Wolf Facts



The scientific name for Gray Wolves is Canis Lupis. The wolf is highly intelligent and socially evolved. A wolf pack can consist of as few as two wolves, to as much as twenty wolves. There are two hierarchies in a wolf pack, one for females and one for males. The "Alpha" wolf is the highest ranking individual within the hierarchy. The "beta" wolf is the second ranking individual within the hierarchy. The "omega" wolf is the lowest ranking individual within the hierarchy.

The pack depend on each other for food and protection; the adults in the pack share mutually raise and care for the the cubs of the pack. Wolves have a vast communication repertoire including scent marks, vocalizations, visual displays, facial and body postures and rituals. The range of a wolf pack's territory can spread up to 60 miles, even more.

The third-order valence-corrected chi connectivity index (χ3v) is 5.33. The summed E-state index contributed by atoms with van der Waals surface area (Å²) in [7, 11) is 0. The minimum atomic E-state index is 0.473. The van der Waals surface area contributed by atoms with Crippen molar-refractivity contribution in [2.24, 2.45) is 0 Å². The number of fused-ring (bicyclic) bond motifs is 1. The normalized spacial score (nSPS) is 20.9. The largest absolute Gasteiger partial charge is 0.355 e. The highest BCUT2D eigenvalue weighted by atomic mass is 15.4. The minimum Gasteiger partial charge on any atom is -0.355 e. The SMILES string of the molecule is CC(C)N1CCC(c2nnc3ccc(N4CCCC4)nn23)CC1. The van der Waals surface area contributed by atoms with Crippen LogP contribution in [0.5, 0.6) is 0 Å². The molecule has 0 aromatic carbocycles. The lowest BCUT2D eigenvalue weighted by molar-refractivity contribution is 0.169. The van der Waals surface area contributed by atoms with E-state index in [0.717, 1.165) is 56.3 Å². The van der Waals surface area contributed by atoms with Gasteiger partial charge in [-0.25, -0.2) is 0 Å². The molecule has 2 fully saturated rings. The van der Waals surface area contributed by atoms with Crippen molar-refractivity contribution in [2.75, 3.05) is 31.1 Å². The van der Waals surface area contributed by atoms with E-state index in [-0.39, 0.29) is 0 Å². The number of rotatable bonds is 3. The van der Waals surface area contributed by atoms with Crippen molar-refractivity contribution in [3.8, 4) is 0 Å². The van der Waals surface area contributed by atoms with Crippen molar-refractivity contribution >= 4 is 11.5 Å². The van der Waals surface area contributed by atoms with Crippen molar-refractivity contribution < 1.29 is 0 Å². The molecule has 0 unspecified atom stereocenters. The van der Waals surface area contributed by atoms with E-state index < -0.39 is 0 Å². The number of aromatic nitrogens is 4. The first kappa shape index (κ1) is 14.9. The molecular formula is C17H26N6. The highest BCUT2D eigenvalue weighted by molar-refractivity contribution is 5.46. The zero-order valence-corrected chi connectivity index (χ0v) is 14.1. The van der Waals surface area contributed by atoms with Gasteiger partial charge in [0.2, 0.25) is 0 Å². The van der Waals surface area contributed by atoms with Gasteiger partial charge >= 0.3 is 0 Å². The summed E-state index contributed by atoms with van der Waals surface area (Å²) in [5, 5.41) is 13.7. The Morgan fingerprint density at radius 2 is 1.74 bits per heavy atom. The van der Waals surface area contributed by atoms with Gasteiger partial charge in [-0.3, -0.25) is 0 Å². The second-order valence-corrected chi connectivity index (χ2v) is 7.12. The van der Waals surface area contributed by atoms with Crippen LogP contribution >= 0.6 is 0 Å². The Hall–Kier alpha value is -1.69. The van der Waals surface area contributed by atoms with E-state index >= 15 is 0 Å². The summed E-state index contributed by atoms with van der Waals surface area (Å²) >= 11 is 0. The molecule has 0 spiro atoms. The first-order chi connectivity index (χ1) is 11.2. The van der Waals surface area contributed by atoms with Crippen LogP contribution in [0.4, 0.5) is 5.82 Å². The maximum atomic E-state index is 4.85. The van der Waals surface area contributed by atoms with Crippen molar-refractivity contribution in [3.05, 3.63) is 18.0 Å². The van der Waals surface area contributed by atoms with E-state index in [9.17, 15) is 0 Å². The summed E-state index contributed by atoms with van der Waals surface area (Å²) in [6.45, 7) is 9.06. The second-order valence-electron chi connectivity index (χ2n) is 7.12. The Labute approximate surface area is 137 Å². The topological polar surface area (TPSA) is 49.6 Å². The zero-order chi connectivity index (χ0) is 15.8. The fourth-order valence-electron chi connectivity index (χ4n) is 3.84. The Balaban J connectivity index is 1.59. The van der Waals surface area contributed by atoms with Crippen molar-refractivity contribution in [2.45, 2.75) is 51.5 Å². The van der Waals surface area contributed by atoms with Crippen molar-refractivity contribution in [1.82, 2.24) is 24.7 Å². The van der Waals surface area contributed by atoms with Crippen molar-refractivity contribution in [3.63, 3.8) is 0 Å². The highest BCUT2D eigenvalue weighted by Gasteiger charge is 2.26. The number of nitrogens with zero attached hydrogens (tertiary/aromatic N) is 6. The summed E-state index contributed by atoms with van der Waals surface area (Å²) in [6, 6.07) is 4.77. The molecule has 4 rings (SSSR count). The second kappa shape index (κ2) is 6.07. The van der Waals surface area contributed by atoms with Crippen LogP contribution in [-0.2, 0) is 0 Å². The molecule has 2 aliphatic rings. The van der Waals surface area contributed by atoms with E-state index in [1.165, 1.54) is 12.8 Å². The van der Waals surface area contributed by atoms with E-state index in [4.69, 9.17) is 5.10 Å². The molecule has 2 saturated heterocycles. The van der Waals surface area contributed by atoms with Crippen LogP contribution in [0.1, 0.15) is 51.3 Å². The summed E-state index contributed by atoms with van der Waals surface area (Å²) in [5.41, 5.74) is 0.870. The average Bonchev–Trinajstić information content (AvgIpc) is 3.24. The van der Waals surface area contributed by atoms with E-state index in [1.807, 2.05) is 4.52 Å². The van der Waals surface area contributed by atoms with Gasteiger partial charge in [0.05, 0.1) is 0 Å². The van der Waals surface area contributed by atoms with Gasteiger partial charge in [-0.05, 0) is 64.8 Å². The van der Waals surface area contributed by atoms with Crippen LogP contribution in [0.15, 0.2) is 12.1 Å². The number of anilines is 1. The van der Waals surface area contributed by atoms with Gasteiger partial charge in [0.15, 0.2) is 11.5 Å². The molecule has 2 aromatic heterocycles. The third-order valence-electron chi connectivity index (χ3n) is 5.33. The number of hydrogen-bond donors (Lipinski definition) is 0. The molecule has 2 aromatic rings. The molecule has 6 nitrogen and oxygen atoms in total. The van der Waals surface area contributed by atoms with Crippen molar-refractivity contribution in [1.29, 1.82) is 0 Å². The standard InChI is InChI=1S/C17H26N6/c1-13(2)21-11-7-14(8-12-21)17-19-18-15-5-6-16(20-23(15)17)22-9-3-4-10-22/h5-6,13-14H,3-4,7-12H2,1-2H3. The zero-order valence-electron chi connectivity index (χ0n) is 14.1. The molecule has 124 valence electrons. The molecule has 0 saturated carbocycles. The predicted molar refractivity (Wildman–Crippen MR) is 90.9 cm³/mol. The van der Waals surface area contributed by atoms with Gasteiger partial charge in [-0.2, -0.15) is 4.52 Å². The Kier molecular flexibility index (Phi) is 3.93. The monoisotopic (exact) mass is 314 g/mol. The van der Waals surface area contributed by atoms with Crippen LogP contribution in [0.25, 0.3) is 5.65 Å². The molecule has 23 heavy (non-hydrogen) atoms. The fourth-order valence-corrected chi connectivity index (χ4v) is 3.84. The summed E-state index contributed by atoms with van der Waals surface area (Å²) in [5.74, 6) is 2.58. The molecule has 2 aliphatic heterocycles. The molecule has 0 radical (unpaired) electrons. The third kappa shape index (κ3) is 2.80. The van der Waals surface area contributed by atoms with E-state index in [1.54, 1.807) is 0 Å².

The primary function of the wolf in the wild is to hunt the weak members of other species, allowing the strong members to reproduce. The wolf is built for tracking and hunting prey. Wolves use direct scenting, chance encounter, and tracking to locate prey. Contrary to popular belief, the wolf has a low hunting success rate. In hunting, a wolf spends up to and over one third of it's time moving. A wolf can achieve speeds from 28 to 40 miles per hour, and keep up this pace for at least 20 minutes.

Despite myth, there has been no documented case where a healthy wolf has attacked a human. Wolves rarely approach human beings. Wolves are generally very peaceful.

By Orion Cooper
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